An attempt by Villor P Williams to solve the American parking problem in 1927 was no more successful. His Parkmobile attachment slid beneath the car and lifted it onto four jacking legs on castors, so the driver could push the vehicle sideways between two parked cars and pull it out into the road again when he was ready to move off. Although a good idea in theory, problems arose when the cars were parked on hills and those on either side moved off. The driver with the Parkmobile attachment could return to find that his vehicle had rolled clean away.

It is fortunate that Sir Malcolm Campbell, the world landspeed record holder, was a more successful racing driver than he was an inventor. His clever idea was a police car which could be used to grab hold of criminals in the most literal sense. A large metal hand on a long telescopic arm was fitted below the front bumper and when it was near enough to the criminal's getaway vehicle, the driver released a lever and the metal hand shot out, grabbing the bumper of the car in front and hanging on to it until both cars ground to a halt. Campbell's invention is probably most remarkable for the fact that he actually got the police to test it.

As well as his astonishing helicopter, Leonardo da Vinci also left sketches for several amphib- ious vehicles. Cars took to the water seriously in l926, when Peugeot produced a breathtakingly elegant motorboat car, built on a standard car chassis and powered by a 1.6 litre engine. Six years later, Hans Trippel, a German inventor, started to test his amphibious Trippelwagens on the Rhine. He was encouraged in this by the German government, which was interested in the military advantages of floating cars in the event of the Rhine 's bridges being bombed.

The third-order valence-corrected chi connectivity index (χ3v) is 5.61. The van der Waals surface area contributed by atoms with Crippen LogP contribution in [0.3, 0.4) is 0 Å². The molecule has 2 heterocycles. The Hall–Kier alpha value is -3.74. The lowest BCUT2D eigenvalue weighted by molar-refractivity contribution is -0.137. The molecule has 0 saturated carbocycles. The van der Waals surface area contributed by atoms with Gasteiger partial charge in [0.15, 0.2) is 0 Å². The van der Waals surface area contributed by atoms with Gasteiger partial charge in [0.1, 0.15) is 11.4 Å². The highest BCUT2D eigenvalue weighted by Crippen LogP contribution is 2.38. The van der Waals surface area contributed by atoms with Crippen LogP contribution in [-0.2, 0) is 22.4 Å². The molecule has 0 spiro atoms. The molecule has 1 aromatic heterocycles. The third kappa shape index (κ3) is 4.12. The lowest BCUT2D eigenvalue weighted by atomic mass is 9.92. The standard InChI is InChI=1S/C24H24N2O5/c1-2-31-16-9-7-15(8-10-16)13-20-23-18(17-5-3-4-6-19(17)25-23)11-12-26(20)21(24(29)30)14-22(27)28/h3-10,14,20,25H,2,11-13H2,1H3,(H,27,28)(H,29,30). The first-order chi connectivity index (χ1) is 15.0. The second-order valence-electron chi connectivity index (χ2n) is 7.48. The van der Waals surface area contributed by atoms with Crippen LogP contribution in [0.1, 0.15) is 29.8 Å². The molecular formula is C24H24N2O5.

After the war Trippel's Eurocar, powered by an Austin A35 engine and aimed at the American dollar market, was launched at the 1959 Geneva Motor Show but the car was underpowered. From 1961 onwards it was fitted with a 1,147cc Triumph Herald engine, mounted behind the rear driving wheels, and was marketed as the Amphicar. The model shown at the 1962 New York Motor Show had a top speed of about 7 knots on water and 70mph on land, but the wildly optimistic production target of 20,000 was never realised and only 3,750 were built. About 3,500 of them went to North America and the remaining few were sold in Europe.

Although the Amphicar went out of production in 1963, several more were assembled afterwards from a large stock of spare parts stored at the German factory. When the company eventually went bankrupt in 1967, after more than pounds 2m had been spent on research, each employee was given an Amphicar in place of severance pay, which is why there are still more than 100 of them in the Berlin area. Four Amphicars are still used regularly in Britain and several hundred more are with enthusiasts in America and Canada, where there is a successful Amphicar owners' club.

Although they are usually restricted to rivers, canals and lakes, two Amphicars have made successful crossings of the English Channel. The first was in 1963 and four years later one crossed from Dover to Calais in a force six gale on its way to the Berlin Motor Show.

It was also during the 1960s that an Amphicar was run down by an oil tanker in the Straits of Gibraltar. Mysteriously, the Amphicar was travelling at night without lights and there were reports at the time that it was being used for smuggling drugs. Whatever the facts, this incident remains the only collision ever recorded at sea between a ship and a car. !